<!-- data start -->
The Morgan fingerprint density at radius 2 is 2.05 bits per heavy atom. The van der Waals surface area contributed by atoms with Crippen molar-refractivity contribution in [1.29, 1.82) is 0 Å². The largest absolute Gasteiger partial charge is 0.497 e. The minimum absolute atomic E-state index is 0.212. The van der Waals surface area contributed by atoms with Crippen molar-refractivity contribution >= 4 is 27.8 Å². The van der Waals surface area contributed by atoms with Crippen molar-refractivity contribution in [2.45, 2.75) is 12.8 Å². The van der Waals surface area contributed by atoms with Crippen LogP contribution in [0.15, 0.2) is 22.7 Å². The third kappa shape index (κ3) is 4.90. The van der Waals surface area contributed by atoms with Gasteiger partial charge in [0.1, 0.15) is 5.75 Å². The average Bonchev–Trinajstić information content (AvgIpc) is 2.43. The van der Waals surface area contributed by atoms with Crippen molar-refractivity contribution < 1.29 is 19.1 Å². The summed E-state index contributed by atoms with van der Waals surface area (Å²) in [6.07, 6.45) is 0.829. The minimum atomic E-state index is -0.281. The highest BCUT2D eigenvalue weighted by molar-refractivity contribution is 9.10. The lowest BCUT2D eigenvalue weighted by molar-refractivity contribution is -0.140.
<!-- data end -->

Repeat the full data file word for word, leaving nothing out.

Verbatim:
The Morgan fingerprint density at radius 2 is 2.05 bits per heavy atom. The van der Waals surface area contributed by atoms with Crippen molar-refractivity contribution in [1.29, 1.82) is 0 Å². The largest absolute Gasteiger partial charge is 0.497 e. The minimum absolute atomic E-state index is 0.212. The van der Waals surface area contributed by atoms with Crippen molar-refractivity contribution >= 4 is 27.8 Å². The van der Waals surface area contributed by atoms with Crippen molar-refractivity contribution in [2.45, 2.75) is 12.8 Å². The van der Waals surface area contributed by atoms with Crippen LogP contribution in [0.15, 0.2) is 22.7 Å². The third kappa shape index (κ3) is 4.90. The van der Waals surface area contributed by atoms with Gasteiger partial charge in [0.1, 0.15) is 5.75 Å². The average Bonchev–Trinajstić information content (AvgIpc) is 2.43. The van der Waals surface area contributed by atoms with Crippen molar-refractivity contribution < 1.29 is 19.1 Å². The summed E-state index contributed by atoms with van der Waals surface area (Å²) in [6.07, 6.45) is 0.829. The minimum atomic E-state index is -0.281. The highest BCUT2D eigenvalue weighted by molar-refractivity contribution is 9.10. The lowest BCUT2D eigenvalue weighted by molar-refractivity contribution is -0.140.